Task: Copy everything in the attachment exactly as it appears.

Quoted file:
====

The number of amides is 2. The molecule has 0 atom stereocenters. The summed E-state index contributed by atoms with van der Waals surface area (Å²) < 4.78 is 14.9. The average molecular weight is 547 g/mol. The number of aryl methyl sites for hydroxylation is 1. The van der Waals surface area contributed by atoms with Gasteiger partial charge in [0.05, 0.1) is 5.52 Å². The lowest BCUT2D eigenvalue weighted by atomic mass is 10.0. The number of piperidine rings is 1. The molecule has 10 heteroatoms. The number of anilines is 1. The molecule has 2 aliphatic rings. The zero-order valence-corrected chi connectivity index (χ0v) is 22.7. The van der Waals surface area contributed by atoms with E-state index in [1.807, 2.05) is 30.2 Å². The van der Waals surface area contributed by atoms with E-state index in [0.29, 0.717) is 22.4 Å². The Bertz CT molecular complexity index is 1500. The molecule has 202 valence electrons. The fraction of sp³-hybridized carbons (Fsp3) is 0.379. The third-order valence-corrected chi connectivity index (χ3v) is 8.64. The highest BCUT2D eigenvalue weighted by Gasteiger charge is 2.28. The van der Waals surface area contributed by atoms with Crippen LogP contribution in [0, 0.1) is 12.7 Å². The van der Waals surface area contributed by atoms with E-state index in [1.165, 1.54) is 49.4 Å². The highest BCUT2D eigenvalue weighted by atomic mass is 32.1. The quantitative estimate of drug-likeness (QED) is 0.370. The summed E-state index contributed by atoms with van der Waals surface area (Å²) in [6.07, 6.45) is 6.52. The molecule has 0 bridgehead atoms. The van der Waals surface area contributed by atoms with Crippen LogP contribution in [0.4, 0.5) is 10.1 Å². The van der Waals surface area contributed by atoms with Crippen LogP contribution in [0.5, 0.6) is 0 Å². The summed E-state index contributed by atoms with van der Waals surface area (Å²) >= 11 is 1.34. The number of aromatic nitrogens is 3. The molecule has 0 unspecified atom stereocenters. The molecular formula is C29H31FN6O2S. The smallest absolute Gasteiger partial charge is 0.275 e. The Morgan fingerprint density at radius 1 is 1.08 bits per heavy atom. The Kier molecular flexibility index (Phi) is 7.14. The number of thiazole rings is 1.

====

The number of amides is 2. The molecule has 0 atom stereocenters. The summed E-state index contributed by atoms with van der Waals surface area (Å²) < 4.78 is 14.9. The average molecular weight is 547 g/mol. The number of aryl methyl sites for hydroxylation is 1. The van der Waals surface area contributed by atoms with Gasteiger partial charge in [0.05, 0.1) is 5.52 Å². The lowest BCUT2D eigenvalue weighted by atomic mass is 10.0. The number of piperidine rings is 1. The molecule has 10 heteroatoms. The number of anilines is 1. The molecule has 2 aliphatic rings. The zero-order valence-corrected chi connectivity index (χ0v) is 22.7. The van der Waals surface area contributed by atoms with E-state index in [1.807, 2.05) is 30.2 Å². The van der Waals surface area contributed by atoms with E-state index in [0.29, 0.717) is 22.4 Å². The Bertz CT molecular complexity index is 1500. The molecule has 202 valence electrons. The fraction of sp³-hybridized carbons (Fsp3) is 0.379. The third-order valence-corrected chi connectivity index (χ3v) is 8.64. The highest BCUT2D eigenvalue weighted by Gasteiger charge is 2.28. The van der Waals surface area contributed by atoms with Crippen LogP contribution in [0, 0.1) is 12.7 Å². The van der Waals surface area contributed by atoms with E-state index in [1.165, 1.54) is 49.4 Å². The highest BCUT2D eigenvalue weighted by atomic mass is 32.1. The quantitative estimate of drug-likeness (QED) is 0.370. The summed E-state index contributed by atoms with van der Waals surface area (Å²) in [6.07, 6.45) is 6.52. The molecule has 0 bridgehead atoms. The van der Waals surface area contributed by atoms with Crippen LogP contribution in [0.4, 0.5) is 10.1 Å². The van der Waals surface area contributed by atoms with Crippen LogP contribution in [0.5, 0.6) is 0 Å². The summed E-state index contributed by atoms with van der Waals surface area (Å²) >= 11 is 1.34. The number of aromatic nitrogens is 3. The molecule has 0 unspecified atom stereocenters. The molecular formula is C29H31FN6O2S. The smallest absolute Gasteiger partial charge is 0.275 e. The Morgan fingerprint density at radius 1 is 1.08 bits per heavy atom. The Kier molecular flexibility index (Phi) is 7.14. The number of thiazole rings is 1.